- Thumbnail on the left hand side with the title and excerpt on the right hand side.
- Thumbnail on top with text underneath.
- Title on top with thumbnail underneath on the left hand side and excerpt on the right hand side.
- Title on top with excerpt underneath on the left hand side and thumbnail on the right hand side.
The meta information which is displayed in the post area can also be changed easily. 9 different shortcodes are available such as post categories, post edit, post comments and post author.
Certain things can be switched on and off for different areas of your site such as archives, blog page, category lists and search results. For example, you can turn thumbnails off for certain parts of your site if you wish and the full content of posts can be displayed on certain pages too.
Underneath each blog post is a share bar for social media services such as Google+, Facebook, Twitter, StumbleUpon, LinkedIn and Pinterest. Each of these services can be switched off and on. There is no option to add additional services. This is something I believe the framework needs as popular services such as Reddit and Delicious are not supported.
At the bottom of the ‘Blog And Posts’ section are options to control how your excerpt is displayed. You can define the number of words for your excerpts and allow certain HTML tags to be shown in excerpts (e.g. anchor tags).
The NavBar has a surprising number of configuration options available. One good option is the fixed navbar. By enabling the fixed navigation bar, the menu will always be shown at the top of the page, regardless of how far down the page the visitor scrolls. This is particularly useful for content pages which have long articles and/or lots of comments. A small logo and title can also be added to the fixed navigation menu, which makes it a good way to raise awareness of your service or brand.
There are two quick configuration options that can be selected for the fixed and standard navigation bars: align menu to the right hand side and hide the search bar. 5 colour schemes are available for the standard and fixed navbars: black transparant (default), blue, light grey, orange and red.
In the ‘NavBar’ section you can define what menu is shown on your standard and fixed navigation bars. You can also define this via the WordPress menu system. PageLines have correctly set it up so that the WordPress menu system has priority over the menu selected in the option area.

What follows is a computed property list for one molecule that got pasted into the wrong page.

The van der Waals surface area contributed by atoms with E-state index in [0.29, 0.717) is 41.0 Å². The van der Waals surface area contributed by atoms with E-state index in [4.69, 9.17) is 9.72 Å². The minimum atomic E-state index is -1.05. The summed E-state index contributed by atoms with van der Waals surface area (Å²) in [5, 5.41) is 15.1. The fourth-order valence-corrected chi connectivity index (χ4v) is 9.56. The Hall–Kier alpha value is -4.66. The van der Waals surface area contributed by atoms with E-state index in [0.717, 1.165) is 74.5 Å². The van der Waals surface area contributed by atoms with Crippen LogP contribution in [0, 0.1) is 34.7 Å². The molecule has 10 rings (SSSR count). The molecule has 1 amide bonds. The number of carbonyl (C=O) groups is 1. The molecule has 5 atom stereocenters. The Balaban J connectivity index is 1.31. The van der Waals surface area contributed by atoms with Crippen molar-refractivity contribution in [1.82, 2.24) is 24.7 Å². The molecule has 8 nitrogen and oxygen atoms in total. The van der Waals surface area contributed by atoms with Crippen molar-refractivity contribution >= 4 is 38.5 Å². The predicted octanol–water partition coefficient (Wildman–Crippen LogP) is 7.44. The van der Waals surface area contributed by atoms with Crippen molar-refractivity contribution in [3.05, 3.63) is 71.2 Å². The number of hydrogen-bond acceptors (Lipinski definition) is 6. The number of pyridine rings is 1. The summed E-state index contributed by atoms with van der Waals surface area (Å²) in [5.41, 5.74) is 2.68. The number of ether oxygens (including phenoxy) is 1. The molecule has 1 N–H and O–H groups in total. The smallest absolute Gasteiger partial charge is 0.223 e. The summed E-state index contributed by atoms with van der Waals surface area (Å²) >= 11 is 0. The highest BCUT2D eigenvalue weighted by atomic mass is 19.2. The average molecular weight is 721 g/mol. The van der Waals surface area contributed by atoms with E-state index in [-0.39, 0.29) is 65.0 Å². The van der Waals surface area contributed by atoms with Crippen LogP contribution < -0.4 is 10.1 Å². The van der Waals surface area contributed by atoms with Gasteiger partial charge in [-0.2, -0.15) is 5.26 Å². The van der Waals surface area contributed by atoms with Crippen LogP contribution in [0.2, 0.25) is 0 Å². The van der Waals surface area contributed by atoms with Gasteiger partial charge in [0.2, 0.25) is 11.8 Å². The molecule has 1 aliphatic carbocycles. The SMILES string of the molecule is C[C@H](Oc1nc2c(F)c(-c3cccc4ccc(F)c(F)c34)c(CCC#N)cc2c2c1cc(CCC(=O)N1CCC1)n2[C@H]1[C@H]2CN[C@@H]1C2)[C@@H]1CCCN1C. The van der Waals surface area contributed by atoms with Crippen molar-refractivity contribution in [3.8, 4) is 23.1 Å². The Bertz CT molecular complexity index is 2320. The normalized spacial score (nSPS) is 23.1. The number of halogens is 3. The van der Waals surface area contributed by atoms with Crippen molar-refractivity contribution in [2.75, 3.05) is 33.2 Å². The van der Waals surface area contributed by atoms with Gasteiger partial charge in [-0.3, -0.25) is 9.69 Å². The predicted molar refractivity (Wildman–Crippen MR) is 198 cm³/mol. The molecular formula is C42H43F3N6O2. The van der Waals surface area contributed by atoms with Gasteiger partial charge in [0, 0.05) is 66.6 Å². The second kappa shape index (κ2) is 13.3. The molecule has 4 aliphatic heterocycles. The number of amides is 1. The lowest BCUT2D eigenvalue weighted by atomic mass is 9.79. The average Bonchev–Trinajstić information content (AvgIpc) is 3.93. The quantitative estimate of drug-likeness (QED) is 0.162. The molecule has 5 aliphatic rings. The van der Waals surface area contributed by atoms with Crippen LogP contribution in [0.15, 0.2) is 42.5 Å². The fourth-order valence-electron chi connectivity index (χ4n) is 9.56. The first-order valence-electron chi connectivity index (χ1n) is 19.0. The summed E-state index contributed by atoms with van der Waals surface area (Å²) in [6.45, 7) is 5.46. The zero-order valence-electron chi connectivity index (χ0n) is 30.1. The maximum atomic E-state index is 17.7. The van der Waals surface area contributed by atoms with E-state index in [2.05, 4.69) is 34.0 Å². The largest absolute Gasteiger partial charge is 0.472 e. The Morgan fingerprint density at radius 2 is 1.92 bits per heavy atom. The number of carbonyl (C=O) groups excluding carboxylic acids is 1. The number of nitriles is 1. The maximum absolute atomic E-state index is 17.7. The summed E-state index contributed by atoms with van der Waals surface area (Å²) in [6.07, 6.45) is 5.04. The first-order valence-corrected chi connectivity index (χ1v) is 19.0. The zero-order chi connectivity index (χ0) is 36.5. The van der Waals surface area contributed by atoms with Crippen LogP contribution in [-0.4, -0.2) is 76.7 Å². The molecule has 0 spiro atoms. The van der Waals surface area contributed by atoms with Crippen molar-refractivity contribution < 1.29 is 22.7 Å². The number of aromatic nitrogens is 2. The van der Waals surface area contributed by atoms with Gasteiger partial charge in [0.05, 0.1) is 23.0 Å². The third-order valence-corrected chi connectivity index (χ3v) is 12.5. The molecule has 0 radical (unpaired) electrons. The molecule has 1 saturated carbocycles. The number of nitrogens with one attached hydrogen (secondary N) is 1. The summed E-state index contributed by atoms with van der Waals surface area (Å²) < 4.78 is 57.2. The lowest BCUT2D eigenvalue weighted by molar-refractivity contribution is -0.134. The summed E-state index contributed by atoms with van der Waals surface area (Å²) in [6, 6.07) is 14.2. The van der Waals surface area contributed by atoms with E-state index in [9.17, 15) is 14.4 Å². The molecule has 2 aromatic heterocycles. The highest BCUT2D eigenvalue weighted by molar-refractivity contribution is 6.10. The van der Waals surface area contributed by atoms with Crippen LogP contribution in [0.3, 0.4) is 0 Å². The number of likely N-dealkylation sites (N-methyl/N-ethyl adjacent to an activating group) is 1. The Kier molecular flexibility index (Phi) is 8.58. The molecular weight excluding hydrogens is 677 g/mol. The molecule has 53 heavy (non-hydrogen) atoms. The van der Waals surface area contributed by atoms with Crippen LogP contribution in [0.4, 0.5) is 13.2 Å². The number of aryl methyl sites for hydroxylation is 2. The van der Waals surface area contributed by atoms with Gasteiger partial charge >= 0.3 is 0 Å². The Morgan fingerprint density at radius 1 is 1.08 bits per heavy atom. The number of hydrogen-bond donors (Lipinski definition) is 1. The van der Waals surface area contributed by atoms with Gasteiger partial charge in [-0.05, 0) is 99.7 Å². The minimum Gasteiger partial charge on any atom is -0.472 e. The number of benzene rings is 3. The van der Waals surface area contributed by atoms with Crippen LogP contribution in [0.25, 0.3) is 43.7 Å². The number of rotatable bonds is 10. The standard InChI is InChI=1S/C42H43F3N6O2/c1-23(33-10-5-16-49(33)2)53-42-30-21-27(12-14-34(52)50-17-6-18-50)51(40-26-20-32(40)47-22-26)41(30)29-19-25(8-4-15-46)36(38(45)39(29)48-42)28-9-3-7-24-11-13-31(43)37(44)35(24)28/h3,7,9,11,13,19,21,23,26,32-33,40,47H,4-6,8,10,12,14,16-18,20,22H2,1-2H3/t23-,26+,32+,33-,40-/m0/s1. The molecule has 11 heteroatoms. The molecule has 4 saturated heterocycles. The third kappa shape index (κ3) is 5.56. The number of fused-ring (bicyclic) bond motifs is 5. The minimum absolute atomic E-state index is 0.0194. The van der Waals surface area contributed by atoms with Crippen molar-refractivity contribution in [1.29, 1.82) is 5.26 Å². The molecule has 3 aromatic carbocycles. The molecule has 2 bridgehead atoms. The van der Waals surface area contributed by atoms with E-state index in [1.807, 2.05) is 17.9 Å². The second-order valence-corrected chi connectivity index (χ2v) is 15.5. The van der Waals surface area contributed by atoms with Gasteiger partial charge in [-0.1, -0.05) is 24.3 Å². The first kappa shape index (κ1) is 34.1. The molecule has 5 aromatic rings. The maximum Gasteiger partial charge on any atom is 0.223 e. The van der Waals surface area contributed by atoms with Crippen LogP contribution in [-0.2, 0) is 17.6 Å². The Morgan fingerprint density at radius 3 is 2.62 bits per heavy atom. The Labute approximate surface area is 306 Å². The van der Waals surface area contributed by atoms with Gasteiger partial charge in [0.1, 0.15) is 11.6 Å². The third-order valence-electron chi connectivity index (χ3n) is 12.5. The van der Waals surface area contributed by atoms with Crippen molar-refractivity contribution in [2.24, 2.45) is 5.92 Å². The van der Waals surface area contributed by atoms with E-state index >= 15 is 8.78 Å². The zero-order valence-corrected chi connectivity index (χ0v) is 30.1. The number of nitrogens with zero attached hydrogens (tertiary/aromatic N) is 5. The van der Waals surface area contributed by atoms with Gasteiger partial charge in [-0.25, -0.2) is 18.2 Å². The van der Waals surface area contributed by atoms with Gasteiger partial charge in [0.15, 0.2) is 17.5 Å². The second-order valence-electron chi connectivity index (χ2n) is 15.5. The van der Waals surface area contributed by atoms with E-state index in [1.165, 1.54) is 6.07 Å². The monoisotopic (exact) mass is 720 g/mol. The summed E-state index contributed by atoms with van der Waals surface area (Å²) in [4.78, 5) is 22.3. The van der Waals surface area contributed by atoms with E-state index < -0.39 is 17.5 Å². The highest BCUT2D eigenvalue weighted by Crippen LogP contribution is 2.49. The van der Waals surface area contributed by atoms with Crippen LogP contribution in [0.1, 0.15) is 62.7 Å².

The ‘Advanced’ section has a lot of miscellaneous options for experienced users such as:
- Google IE Compatibility Fix
- Google Prettify Code
- AJAX Saving
- CSS Minification
- Minimum User Level for meta information and special post types.
Unless you’re a theme developer who is looking to debug your design, you probably won’t need to change anything in the ‘Advanced’ section.
The last section under ‘Site Options’ is ‘Custom Code’. Here you can add CSS code to the stylesheet and code to just below the closing head or html tags. You can also add footer scripts.
The ‘Page Options’ area is where sections are configured. According to PageLines, sections are ‘little packages of wholesome goodness whose code only executes on the pages they are used on’. It’s possible to use PageLines without integrating any sections into your website design though they are definitely one of the biggest features of PageLines and something which sets it apart from other frameworks.
The framework comes with 9 sections though more are available via the PageLines store.
The 9 default sections are:
- Hero Unit – An introductory section.
- Masthead – A great way of directing visitors to a special offer, coupon or page.
- Callout – A tagline with a multi-color action button.
- QuickSlider – A simple image slider.
- Features – A highly functional content slider.
- Highlight – A way to highlight important information to visitors.
- Carousel – A useful way of showcasing your posts or pictures.
- Banners – Add a banner or image to the left or right hand side of content.
- Boxes – Add boxes of content to your content.
Most sections are simply stylish ways of presenting content to visitors. It’s difficult to explain what each of the above sections do by description only, therefore it is best if I explain what they do a bit more with the help of some screenshots (note: 2 or 3 images are taken from the PageLines wiki, most were taken on my own WordPress test blog).
The ‘Hero Unit’ comprises of text, an image and an action button. It’s a nice way of pushing visitors towards a registration page.
The way PageLines is setup, it literally takes you seconds to fill in all the details of your ‘Hero Unit’. Simply fill in the blanks :)
The ‘Masthead’ section is quite similar to the ‘Hero Unit’. The main difference being that a second action button can be added together with a description and horizontal menu.